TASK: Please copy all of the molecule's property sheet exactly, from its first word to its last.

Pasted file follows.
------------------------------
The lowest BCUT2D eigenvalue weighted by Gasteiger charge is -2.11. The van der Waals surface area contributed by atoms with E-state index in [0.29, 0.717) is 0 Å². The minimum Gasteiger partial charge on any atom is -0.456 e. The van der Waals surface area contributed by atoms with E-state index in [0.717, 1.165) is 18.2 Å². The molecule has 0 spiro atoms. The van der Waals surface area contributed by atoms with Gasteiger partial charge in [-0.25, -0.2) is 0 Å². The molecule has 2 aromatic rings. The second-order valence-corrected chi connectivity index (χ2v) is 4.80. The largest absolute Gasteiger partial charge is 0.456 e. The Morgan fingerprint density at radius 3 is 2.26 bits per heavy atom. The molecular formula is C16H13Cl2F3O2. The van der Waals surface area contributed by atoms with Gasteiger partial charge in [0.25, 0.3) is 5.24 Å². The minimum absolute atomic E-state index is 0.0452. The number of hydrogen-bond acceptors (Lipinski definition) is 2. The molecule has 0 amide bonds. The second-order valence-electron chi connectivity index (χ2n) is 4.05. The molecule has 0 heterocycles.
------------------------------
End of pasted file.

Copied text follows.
The lowest BCUT2D eigenvalue weighted by Gasteiger charge is -2.11. The van der Waals surface area contributed by atoms with E-state index in [0.29, 0.717) is 0 Å². The minimum Gasteiger partial charge on any atom is -0.456 e. The van der Waals surface area contributed by atoms with E-state index in [0.717, 1.165) is 18.2 Å². The molecule has 0 spiro atoms. The van der Waals surface area contributed by atoms with Gasteiger partial charge in [-0.25, -0.2) is 0 Å². The molecule has 2 aromatic rings. The second-order valence-corrected chi connectivity index (χ2v) is 4.80. The largest absolute Gasteiger partial charge is 0.456 e. The Morgan fingerprint density at radius 3 is 2.26 bits per heavy atom. The molecular formula is C16H13Cl2F3O2. The van der Waals surface area contributed by atoms with Gasteiger partial charge in [0.25, 0.3) is 5.24 Å². The minimum absolute atomic E-state index is 0.0452. The number of hydrogen-bond acceptors (Lipinski definition) is 2. The molecule has 0 amide bonds. The second-order valence-electron chi connectivity index (χ2n) is 4.05. The molecule has 0 heterocycles.